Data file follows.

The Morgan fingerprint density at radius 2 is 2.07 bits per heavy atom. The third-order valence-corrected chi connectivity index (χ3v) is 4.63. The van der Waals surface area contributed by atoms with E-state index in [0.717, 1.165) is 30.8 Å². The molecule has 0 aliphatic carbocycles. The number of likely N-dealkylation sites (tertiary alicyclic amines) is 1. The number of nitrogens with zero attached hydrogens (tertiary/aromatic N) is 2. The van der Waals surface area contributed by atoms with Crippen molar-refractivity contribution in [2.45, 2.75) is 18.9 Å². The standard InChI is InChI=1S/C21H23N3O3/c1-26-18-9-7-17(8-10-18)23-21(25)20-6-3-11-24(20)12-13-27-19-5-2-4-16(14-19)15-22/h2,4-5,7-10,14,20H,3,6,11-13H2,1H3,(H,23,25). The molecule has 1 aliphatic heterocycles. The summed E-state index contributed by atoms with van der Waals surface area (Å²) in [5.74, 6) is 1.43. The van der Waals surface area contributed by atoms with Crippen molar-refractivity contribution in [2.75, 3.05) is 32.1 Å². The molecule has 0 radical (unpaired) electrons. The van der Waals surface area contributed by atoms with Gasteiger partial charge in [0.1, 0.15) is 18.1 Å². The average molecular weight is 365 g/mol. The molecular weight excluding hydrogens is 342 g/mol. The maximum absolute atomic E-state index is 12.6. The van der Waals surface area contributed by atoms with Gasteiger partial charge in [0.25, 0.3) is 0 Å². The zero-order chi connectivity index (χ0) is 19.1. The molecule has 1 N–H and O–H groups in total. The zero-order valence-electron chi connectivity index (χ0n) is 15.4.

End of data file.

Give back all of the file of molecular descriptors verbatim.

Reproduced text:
The Morgan fingerprint density at radius 2 is 2.07 bits per heavy atom. The third-order valence-corrected chi connectivity index (χ3v) is 4.63. The van der Waals surface area contributed by atoms with E-state index in [0.717, 1.165) is 30.8 Å². The molecule has 0 aliphatic carbocycles. The number of likely N-dealkylation sites (tertiary alicyclic amines) is 1. The number of nitrogens with zero attached hydrogens (tertiary/aromatic N) is 2. The van der Waals surface area contributed by atoms with Crippen molar-refractivity contribution in [2.45, 2.75) is 18.9 Å². The standard InChI is InChI=1S/C21H23N3O3/c1-26-18-9-7-17(8-10-18)23-21(25)20-6-3-11-24(20)12-13-27-19-5-2-4-16(14-19)15-22/h2,4-5,7-10,14,20H,3,6,11-13H2,1H3,(H,23,25). The molecule has 1 aliphatic heterocycles. The summed E-state index contributed by atoms with van der Waals surface area (Å²) in [5.74, 6) is 1.43. The van der Waals surface area contributed by atoms with Crippen molar-refractivity contribution in [2.75, 3.05) is 32.1 Å². The molecule has 0 radical (unpaired) electrons. The van der Waals surface area contributed by atoms with Gasteiger partial charge in [0.1, 0.15) is 18.1 Å². The average molecular weight is 365 g/mol. The molecular weight excluding hydrogens is 342 g/mol. The maximum absolute atomic E-state index is 12.6. The van der Waals surface area contributed by atoms with Gasteiger partial charge in [0.25, 0.3) is 0 Å². The zero-order chi connectivity index (χ0) is 19.1. The molecule has 1 N–H and O–H groups in total. The zero-order valence-electron chi connectivity index (χ0n) is 15.4.